Melbourne Stars 5 for 132 (Handscomb 70, Dwarshuis 3-26) beat Sydney Sixers 9 for 130 (Silk 41*, Coleman 3-18) by five wickets

Different format, different conditions, different bowlers, but Peter Handscomb produced a thrilling response to his Test omission as he hammered a 22-ball half-century to power Melbourne Stars to their opening victory of the 2018 Big Bash campaign.

The Stars were chasing a modest 131 and Handscomb's innings made it a long way short of competitive as he tore into pace and spin alike on an SCG surface where all other batsmen had found timing the ball hard work.

Sydney Sixers limped to 9 for 130 against a Stars attack well suited to the conditions. The spinners, led by the ebullient Sandeep Lamichhane, took 4 for 62 from 11 overs between them and the slower-ball variations of Jackson Coleman and Dwayne Bravo, who both struck with their first deliveries, bagged five wickets.

The result lifted the Stars off the bottom of the embryonic table and left the Sixers with two defeats following their opening-match victory against the Scorchers which had raised expectations.

Sixers' top-order worries

It has not been a great start to the BBL for the Sixers' top four, among whom Joe Denly, Jack Edwards and Moises Henriques are yet to reach 30 runs for the tournament in three innings. They got away with it against the Scorchers when a stand of 124 between Daniel Hughes and Jordan Silk provided a match-winning total. But, against Sydney Thunder, they slid to 6 for 56 which couldn't be saved, despite the efforts of Tom Curran, and this time they were 6 for 70 before the last four wickets forged 60.

That was largely due to Silk's 41 off 37 balls. There was not much more he could do than try to see out the innings and he managed just two boundaries - one of them off the final ball - but he is the Sixers' highest scorer so far. There could well be a case for moving him up the order.

Another star turn

Lamichhane has made a terrific start to the campaign and now sits jointly at the top of the early wicket-taking chart. He was fortunate to gain Curran's wicket as replays showed the ball was comfortably missing leg when Curran tried the reverse sweep, but the first strike to remove Henriques was all his own skill. A perfectly-pitched googly spun past the inside edge and slammed into the front pad to continue Henriques lean start to the competition.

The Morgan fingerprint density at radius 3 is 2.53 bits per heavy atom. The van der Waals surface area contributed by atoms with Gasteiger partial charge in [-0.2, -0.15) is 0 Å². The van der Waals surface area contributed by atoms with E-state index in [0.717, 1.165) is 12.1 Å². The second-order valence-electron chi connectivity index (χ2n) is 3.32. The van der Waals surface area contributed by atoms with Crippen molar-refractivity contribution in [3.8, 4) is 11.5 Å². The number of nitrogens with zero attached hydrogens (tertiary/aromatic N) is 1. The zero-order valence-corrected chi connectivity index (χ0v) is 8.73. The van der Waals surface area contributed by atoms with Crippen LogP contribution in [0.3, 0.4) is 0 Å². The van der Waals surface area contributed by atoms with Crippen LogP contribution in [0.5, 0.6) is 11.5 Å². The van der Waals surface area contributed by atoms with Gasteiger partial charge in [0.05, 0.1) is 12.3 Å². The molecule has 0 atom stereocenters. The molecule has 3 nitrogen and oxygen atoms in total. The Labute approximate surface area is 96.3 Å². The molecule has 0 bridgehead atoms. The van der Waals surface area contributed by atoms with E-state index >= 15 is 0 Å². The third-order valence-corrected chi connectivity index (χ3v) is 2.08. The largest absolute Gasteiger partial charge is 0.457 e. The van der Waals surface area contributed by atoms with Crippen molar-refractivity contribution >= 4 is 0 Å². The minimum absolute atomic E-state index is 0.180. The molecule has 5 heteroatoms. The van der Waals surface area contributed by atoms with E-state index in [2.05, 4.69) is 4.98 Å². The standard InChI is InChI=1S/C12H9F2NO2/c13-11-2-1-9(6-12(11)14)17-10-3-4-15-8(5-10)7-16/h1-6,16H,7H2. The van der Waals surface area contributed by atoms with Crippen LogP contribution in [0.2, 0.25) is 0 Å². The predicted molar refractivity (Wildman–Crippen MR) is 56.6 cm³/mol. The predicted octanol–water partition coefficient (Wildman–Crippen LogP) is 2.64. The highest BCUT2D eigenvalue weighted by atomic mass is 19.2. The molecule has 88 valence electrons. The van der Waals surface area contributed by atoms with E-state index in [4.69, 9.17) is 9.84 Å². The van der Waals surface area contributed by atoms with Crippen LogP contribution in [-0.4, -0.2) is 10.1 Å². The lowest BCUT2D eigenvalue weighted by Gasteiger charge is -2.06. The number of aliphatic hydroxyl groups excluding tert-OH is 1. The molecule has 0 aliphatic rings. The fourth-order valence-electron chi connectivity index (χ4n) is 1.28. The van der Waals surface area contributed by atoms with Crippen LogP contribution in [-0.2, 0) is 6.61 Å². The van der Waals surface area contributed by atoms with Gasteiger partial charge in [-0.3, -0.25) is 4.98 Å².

With each success - and plenty of moments in between - came a huge smile from Lamichhane. He is having the time of his life. As was the case in Canberra in the Stars' opening match, there was a group of Nepal fans cheering on every move of his at the SCG. They even brought large cutouts of their hero. When Lamichhane went back to the boundary, he saw these giant versions of himself, gave another huge smile and an appreciative clap to the fans.

Handy night for Handscomb

Handscomb was quickly released from Australia's Test squad after his Boxing Day omission so he could play the BBL. A very sensible decision for all concerned. And he did not waste time making an impact for his T20 team. His evening started well with a superb piece of glovework to stump Edwards. Beaten by Adam Zampa's second-ball leg-break, Edwards lifted his foot out of the crease and Handscomb timed his move perfectly to break the stumps before the toe was grounded.

Then, with the bat, it all looked somewhat different to his Test struggles. He was making a far more positive forward movement into the ball, albeit against a very different attack than the one he faced in Adelaide or Perth. Still, it was a show of mental strength that he could move on from the recent disappointments and come out swinging - maybe it was even cathartic.

Handscomb's off-the-mark shot was a pull for six and he used swift footwork against the spinners. He plundered 14 off Curran's first over, also tore into Greg West and was largely responsible for overs six, seven and nine going for a combined 52 runs. None of it meant the Australia selectors had made a mistake (although those who booed Mitchell Marsh may disagree), but it was a reminder of the side of Handscomb's game that gets so many people excited.

Andrew McGlashan is a deputy editor at ESPNcricinfo